Information about the Bird Knysna Woodpecker
The Knysna woodpecker (Campethera notata) is a species of bird in the Picidae family. It is endemic to South Africa, where its natural habitats are subtropical or tropical moist lowland forests, moist savanna, and subtropical or tropical moist shrubland. It is threatened by habitat loss. It belongs to a species complex that includes the golden-tailed and Mombasa woodpeckers.
This species is distinguished from the other South African woodpeckers by its thickly spotted under-surface which is covered black spots from the chin to the vent. Males and females differ slightly. Males have an olive green color above with indistinct, small transverse bars and a few diamond-shaped sub-terminal spots that are a paler olive yellow. The female Knysna is similar to the male, but the black head is spotted with white and only the occiput is scarlet.
The quills are brown, except for near the base where they are externally olive. The secondary quills are olive-brown, duller than the back, and transversely barred with a yellow tinged white. The primaries are externally spotted with yellow, notched on the inner web with white, and the shafts are brown. The tail is olive-brown shaded with an almost green color and crossed with six bars of an almost yellow color. The tips of the feathers are a dull golden, while the shafts are golden brown.
Its head is a gray-black color and all of the feathers on it are tipped with scarlet. The occipital crest (located at the base of the cranium) is completely bright scarlet in color. Its lores are yellowish and minutely spotted with black. The ear-coverts are whitish and streaked with black, while the fore parts of its cheeks are scarlet. The rest of the sides of its face and neck are yellowish white, thickly mottled with black. The feathers in this area are black with a narrow whitish edging.
The underside of its body is yellowish, but white on the throat, and, as mentioned above, thickly spotted. These spots are rounded and very large on the breast, but more diamond-shaped on the abdomen. Its flanks are barred with dusky black and the under wing coverts are yellow with black round spots as on the breast.
Its eyes are hazel colored. Approximate length is 8.5in (22cm).
The Knysna woodpecker feeds mainly on ants and ant larvae, as well as wood-boring beetles and termites, including their eggs and pupae. It forages at all levels of the tree canopy, pecking, gleaning and probing in search of prey as it works its way along branches.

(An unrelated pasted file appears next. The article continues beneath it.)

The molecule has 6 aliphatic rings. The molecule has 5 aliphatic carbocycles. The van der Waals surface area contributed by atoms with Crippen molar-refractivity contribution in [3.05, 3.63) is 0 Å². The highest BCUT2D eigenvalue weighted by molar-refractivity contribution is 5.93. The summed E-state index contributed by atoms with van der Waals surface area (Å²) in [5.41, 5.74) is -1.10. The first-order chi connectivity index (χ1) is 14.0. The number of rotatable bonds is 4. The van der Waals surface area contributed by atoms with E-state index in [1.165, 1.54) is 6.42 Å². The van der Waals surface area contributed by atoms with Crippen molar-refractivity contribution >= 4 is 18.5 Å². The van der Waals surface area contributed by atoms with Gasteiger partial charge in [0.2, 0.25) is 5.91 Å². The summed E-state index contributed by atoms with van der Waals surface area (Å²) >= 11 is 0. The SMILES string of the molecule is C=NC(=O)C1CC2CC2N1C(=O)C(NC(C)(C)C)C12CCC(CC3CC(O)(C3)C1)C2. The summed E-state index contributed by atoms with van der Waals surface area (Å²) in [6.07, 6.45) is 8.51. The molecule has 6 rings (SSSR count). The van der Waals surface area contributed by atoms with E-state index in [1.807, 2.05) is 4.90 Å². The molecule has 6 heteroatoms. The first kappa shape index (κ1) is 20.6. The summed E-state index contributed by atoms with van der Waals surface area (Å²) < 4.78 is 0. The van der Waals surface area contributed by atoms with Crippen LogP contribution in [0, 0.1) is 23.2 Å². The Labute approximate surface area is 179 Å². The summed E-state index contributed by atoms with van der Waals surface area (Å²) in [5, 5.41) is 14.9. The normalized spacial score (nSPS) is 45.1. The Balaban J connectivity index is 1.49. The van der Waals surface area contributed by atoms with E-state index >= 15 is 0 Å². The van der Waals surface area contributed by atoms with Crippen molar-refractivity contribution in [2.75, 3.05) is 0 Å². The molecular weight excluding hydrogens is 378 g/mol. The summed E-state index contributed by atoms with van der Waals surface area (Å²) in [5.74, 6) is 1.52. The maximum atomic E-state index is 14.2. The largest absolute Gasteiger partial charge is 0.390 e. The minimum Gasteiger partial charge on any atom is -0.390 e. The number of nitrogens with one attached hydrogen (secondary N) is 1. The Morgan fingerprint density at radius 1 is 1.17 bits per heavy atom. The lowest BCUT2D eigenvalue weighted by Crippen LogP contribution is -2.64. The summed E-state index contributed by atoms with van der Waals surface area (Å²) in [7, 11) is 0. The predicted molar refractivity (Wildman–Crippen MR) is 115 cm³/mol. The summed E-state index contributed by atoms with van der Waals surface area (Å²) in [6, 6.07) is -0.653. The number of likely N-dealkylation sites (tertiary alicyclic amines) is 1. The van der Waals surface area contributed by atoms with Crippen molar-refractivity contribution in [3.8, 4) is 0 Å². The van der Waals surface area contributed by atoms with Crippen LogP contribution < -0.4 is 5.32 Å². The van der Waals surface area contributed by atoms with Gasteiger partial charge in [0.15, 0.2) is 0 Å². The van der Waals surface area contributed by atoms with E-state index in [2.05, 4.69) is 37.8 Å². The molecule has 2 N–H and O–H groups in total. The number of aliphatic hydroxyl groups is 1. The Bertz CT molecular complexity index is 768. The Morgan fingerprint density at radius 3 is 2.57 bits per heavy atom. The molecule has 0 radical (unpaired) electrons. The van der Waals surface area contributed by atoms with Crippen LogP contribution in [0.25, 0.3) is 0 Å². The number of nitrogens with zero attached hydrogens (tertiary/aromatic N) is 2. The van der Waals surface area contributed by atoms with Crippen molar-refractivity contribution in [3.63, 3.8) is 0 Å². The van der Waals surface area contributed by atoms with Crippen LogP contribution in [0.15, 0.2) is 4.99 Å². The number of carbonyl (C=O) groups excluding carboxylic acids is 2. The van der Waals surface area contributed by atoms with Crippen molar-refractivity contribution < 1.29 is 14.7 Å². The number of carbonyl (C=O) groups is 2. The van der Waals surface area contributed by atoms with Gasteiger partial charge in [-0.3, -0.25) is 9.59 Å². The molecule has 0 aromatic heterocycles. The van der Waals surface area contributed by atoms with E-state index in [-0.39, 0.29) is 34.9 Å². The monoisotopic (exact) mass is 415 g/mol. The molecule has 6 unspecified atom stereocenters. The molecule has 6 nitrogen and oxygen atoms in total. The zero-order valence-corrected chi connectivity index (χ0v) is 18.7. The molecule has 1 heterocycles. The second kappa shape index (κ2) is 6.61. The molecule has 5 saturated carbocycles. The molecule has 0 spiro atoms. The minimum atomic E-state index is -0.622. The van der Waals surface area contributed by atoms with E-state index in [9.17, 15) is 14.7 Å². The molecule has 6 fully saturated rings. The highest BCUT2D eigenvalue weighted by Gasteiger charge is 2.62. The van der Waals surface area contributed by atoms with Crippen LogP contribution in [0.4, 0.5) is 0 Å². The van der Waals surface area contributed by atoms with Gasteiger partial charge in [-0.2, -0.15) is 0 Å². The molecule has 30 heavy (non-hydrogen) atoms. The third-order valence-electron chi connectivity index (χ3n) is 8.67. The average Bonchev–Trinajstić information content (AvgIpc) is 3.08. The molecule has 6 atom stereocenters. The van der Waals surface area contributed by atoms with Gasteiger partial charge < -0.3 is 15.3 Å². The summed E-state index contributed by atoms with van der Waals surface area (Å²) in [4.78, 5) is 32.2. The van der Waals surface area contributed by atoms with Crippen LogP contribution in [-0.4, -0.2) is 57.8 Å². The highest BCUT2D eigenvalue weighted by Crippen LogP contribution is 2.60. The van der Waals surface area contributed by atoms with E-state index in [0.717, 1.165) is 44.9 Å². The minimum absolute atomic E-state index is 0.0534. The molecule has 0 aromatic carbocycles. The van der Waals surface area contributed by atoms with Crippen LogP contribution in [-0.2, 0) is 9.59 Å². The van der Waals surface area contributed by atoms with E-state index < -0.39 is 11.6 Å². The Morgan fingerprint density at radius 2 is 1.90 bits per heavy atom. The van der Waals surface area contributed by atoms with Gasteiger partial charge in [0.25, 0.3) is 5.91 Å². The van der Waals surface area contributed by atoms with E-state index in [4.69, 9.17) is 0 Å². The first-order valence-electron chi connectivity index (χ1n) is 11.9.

Breeding takes place in August-November (mainly October) and the pairs are widely spaced. The nest hole is excavated in a dead tree trunk or branch. It has a clutch size of 2-4eggs, which it incubates for 13-21days, followed by a fledgling period of 4-6days.
The Knysna woodpecker is endemic to South Africa. It is thinly dispersed across the coastal lowlands of South Africa and extends north into southern KwaZulu-Natal and west to near Bredasdorp, Western Cape. This species is common locally, but not over its entire coastal range. The total range is less than 50,000km2 (19,000sqmi) and its total population has been estimated at 1,500-5,000individuals, of which 1,000-3,300 are assumed to be mature birds.
Although the Knysna woodpecker has not yet been classified as endangered, the IUCN Red List lists them as Near Threatened as of 2012. Habitat shifting and alteration are predicted to occur in the future, affecting more than 90% of the population and causing rapid decline. A range contraction in KwaZulu-Natal in the 19th century has been attributed to the clearance of coastal bush for sugar-cane farming and township development. Some conservation actions, such as increasing knowledge and understanding about this species are already underway. For example, an estimated 1,000-1,500individuals are thought to occur in reserves with these objectives like the Oribi Gorge Nature Reserve. Additionally, some proposed actions include: conducting surveys to estimate the total population size, monitoring population trends through regular surveys, carrying out research into factors that possibly limit the species' population, and increasing the area of suitable habitat with protected status.
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